I find myself considering the meditative qualities of the time I spend taking pictures. Photographing in this way offers a boost to my energy levels and makes personal space in my day. It is a time when my mind is fully immersed in something beyond the humdrum need-to-do-today aspects of daily life. It brings many of the benefits of a formal seated meditation practice with one added bonus; I feel less guilty about taking pictures than I do about just sitting on my mat.
Of course, that in itself is a subject for another meditation!
Sometimes it seems as if being busy is a virtue. We are praised for filling our time and fitting so much in. To admit to having time to spend on non-essential activities, or to all intents and purposes, doing nothing, is to risk deprecating looks from our questioner. Societal pressure can make us feel guilty for not being busy, for having a lie-in, for taking time to relax.
And yet, I doubt I am alone in saying that busyness stifles my creativity. My mind needs space in which nascent ideas can bubble and mingle, surfacing at strange times with a ‘What if…?’ It needs space in which to pay attention and to question. In busyness I end up with many photo clichés to delete. With space I can explore.
I believe that being creative is part of being human. Whether that creativity is in photography, cookery or garden design, our quirky, inventive side needs space to express itself. The results don’t matter, the process is worth every moment.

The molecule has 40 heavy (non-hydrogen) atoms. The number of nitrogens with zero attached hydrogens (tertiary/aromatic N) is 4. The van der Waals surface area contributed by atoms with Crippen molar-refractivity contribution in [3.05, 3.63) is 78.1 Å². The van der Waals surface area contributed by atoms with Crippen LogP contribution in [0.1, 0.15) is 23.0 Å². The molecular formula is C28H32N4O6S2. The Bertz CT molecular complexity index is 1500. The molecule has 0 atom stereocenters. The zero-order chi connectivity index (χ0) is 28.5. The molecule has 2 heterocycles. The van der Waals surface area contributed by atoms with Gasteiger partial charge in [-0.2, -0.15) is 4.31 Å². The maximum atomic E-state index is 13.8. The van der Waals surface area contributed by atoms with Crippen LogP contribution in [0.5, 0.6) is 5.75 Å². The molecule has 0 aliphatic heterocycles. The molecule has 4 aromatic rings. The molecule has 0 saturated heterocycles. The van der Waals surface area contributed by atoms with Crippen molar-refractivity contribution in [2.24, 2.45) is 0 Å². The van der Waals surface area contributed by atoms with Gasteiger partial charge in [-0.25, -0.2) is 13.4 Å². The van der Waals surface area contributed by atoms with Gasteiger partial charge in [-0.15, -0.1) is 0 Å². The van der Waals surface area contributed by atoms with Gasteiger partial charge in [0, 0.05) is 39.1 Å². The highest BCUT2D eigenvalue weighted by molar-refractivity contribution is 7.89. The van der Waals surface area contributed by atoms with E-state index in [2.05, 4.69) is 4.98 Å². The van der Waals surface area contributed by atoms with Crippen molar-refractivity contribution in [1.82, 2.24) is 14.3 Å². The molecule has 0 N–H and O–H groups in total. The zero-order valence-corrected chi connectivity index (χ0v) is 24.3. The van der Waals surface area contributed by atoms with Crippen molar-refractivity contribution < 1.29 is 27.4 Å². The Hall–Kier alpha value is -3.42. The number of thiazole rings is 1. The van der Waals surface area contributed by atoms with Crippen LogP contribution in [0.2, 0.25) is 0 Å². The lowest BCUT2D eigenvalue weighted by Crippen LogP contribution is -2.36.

They say variety is the spice of life and the British weather certainly offers that. From the unseasonably late winter (snow in March?!) to the recent heat-wave in July we have certainly seen some contrasts already this year. Not a fan of hot weather, the main attraction for me is the inevitable storm that will herald the arrival of cooler, fresher days. I love this heady reminder of the power of nature, living as I do cocooned from many of the natural world’s inconveniences in the second largest city in a country where the weather is mostly pretty benign. We might grumble, but on the whole we have a fairly easy time of it. I have been struck recently by a strong awareness of the changes in the weather that we experience over the year. Sitting out in the garden in recent weeks, I have been desperate for a cooling breeze to take the edge of the heat and humidity. At the same time, I felt a deep need to absorb this experience and remind myself of it when I am shivering in the inevitable cold raininess of November or squinting in the sun-glasses-bright snow of February. All of this because Earth is tilted a few degrees on its axis, bringing a cycle of seasons to many parts of the planet that governs the format of our years and the passing of our days. How different our world might be without this axial tilt, or with a greater one. In these little ways does the world remind me of my existence on this planet as it moves through space and prompt me to consider what else I am taking for granted and have not yet learned to see. As a commitment to myself I plan to pay greater attention to this passing, to these seasonal contrasts, and to record this in a project marking the seasonal changes in my world.